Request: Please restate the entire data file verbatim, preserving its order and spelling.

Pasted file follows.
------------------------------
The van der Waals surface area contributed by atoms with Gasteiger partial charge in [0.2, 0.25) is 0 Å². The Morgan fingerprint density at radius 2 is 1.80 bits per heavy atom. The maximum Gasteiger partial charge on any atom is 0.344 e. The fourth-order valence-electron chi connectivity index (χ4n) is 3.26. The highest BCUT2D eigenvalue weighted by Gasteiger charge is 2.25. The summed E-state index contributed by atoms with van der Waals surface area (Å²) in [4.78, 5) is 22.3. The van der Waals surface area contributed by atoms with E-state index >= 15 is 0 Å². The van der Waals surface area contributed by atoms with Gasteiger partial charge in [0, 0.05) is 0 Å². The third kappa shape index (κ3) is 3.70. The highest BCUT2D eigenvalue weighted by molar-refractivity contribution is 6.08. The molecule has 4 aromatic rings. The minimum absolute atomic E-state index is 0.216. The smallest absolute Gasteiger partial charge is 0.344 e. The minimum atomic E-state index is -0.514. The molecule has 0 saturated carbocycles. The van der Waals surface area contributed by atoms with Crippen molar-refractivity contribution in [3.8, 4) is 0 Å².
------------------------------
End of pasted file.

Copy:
The van der Waals surface area contributed by atoms with Gasteiger partial charge in [0.2, 0.25) is 0 Å². The Morgan fingerprint density at radius 2 is 1.80 bits per heavy atom. The maximum Gasteiger partial charge on any atom is 0.344 e. The fourth-order valence-electron chi connectivity index (χ4n) is 3.26. The highest BCUT2D eigenvalue weighted by Gasteiger charge is 2.25. The summed E-state index contributed by atoms with van der Waals surface area (Å²) in [4.78, 5) is 22.3. The van der Waals surface area contributed by atoms with E-state index >= 15 is 0 Å². The van der Waals surface area contributed by atoms with Gasteiger partial charge in [0, 0.05) is 0 Å². The third kappa shape index (κ3) is 3.70. The highest BCUT2D eigenvalue weighted by molar-refractivity contribution is 6.08. The molecule has 4 aromatic rings. The minimum absolute atomic E-state index is 0.216. The smallest absolute Gasteiger partial charge is 0.344 e. The minimum atomic E-state index is -0.514. The molecule has 0 saturated carbocycles. The van der Waals surface area contributed by atoms with Crippen molar-refractivity contribution in [3.8, 4) is 0 Å².